In contrast to the magistrate, those who are purportedly on the side of the Empire’s military campaign, and therefore its “othering” of the barbarians—the soldiers who are compliant with their assigned duty—are not independent in their thinking, as they follow their duty outside of their own conscience. These members of the Empire do not raise any suspicion. Unlike the magistrate’s independence from his duty, they perfectly adhere to theirs before anything else. Yet this not only causes the soldiers to commit the evil of the Empire’s racist military enterprise, it also causes them to commit evils against the Empire—to break the laws of the Empire’s order, and commit evils from the perspective of the Empire’s law itself. For example, after Colonel Joll has been out on the frontier with his expedition group for a while, the soldiers who remain back at the settlement—not kept in order by Mandel—start to pillage the very town they are supposed to watch after. They steal from shopkeepers and vandalize property—they go against their own people, the very people whom their duty tells them to protect.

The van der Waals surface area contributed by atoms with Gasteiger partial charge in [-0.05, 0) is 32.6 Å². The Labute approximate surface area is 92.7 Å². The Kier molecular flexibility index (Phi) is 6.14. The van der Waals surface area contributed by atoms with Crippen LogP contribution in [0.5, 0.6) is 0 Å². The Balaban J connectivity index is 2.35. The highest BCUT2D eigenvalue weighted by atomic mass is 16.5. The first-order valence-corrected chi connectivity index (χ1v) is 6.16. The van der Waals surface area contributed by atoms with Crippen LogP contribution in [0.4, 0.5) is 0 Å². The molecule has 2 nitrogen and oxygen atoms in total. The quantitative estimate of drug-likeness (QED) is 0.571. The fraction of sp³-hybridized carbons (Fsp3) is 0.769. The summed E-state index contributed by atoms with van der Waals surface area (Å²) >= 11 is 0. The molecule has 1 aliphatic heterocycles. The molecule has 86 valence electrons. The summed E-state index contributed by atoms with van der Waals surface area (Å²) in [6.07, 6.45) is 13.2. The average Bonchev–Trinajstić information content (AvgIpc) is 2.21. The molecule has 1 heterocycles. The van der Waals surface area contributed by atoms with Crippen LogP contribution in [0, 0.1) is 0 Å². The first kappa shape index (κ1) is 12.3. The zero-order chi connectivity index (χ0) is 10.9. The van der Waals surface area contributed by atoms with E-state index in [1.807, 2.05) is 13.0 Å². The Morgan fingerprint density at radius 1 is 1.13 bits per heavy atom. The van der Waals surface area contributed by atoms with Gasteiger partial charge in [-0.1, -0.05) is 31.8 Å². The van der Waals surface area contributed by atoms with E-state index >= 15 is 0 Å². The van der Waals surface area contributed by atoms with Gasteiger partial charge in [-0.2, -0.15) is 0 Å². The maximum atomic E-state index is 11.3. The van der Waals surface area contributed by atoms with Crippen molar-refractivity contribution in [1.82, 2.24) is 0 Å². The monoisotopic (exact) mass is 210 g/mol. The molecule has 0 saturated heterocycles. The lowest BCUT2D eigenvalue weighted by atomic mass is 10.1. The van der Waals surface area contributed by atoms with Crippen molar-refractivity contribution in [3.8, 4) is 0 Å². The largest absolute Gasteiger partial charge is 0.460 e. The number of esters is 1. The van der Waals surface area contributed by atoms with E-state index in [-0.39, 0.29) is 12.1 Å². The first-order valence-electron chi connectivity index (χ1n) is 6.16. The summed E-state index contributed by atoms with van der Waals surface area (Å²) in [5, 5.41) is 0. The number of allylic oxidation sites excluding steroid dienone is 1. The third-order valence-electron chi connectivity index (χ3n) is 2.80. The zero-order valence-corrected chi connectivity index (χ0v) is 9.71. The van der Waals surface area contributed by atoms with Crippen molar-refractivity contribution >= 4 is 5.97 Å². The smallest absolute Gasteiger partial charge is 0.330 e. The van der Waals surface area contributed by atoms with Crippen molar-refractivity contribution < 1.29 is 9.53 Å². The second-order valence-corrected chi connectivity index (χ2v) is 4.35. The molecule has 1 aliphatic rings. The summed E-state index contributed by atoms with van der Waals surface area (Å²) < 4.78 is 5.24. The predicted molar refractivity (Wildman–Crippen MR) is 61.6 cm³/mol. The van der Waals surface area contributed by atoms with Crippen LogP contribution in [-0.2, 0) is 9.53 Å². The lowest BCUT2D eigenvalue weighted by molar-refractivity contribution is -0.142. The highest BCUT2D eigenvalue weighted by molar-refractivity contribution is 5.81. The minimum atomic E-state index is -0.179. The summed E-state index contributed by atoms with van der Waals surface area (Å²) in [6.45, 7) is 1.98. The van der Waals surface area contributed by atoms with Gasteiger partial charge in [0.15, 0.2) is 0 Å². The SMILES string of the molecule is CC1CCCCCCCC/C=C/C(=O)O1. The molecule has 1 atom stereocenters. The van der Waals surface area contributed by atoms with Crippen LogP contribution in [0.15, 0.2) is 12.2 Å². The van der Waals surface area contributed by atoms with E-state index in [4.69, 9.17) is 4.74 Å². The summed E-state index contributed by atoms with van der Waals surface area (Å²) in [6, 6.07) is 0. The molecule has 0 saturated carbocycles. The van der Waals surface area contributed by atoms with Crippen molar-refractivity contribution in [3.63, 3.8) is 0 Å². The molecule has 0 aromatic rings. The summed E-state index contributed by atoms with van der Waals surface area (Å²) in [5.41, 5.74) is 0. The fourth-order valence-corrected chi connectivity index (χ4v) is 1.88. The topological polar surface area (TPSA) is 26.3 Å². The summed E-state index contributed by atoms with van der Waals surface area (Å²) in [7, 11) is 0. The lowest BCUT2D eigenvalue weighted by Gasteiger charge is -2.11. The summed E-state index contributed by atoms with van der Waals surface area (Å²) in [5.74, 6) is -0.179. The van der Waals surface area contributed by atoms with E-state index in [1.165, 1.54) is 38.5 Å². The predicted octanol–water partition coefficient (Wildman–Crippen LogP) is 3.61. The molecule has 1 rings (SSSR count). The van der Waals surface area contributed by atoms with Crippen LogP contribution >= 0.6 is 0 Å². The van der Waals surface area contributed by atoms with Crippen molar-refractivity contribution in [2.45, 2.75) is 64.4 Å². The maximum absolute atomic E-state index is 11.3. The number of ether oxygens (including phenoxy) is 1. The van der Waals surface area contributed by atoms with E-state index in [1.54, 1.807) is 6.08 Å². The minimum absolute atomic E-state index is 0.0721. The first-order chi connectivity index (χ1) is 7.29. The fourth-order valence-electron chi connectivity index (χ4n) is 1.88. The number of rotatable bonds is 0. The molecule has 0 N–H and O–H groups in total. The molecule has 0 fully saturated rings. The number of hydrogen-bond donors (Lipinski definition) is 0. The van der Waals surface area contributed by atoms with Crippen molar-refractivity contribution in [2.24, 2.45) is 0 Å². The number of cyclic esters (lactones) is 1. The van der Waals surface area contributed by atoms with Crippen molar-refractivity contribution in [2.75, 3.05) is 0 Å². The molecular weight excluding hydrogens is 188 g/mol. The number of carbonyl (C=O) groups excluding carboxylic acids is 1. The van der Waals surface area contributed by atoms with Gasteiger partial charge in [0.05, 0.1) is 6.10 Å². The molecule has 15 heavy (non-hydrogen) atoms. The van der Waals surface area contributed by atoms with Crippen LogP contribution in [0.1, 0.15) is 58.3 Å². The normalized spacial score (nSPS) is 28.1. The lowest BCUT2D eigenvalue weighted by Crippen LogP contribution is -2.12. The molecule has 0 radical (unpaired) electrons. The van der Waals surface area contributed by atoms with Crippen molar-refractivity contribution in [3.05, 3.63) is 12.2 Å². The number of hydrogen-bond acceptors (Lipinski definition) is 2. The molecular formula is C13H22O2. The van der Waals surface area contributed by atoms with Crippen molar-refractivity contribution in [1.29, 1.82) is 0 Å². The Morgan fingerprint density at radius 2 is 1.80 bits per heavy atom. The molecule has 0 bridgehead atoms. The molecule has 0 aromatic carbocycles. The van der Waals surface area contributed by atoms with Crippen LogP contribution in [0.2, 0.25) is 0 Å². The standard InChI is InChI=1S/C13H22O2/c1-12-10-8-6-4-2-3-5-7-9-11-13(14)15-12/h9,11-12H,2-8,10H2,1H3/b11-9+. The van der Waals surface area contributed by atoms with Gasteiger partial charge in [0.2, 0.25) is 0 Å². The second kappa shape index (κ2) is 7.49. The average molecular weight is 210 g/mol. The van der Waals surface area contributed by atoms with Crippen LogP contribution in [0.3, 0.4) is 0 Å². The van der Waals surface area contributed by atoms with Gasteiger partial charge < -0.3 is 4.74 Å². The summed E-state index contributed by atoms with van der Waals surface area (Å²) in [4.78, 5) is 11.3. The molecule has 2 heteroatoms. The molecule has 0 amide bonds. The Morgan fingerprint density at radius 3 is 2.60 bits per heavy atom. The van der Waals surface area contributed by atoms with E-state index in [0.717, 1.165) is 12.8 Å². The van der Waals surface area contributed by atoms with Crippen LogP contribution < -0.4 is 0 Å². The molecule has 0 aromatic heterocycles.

Therefore, while the magistrate is independent from his duty and thus a cause for suspicion, he, in the long run, ultimately does good to his people (after he is freed from prison, he reassumes his role as leader of the settlement after Mandel and the majority of soldiers return to the capital). On the contrary, those who gave up their independence entirely in the service of their duty to the Empire ultimately snap and turn against the real people of the Empire, expressing their long-repressed autonomy through crimes against their own fellow citizens. Ironically, in the end, those who were the most obedient and the least independent merited the most suspicion. Whereas the soldiers turned against their own people, the magistrate took up a responsibility to oversee his constituents and guide their settlement. Waiting for the Barbarians seems to suggest, therefore, that too much obedience can actually inspire a destructive reaction against one’s supposed cause.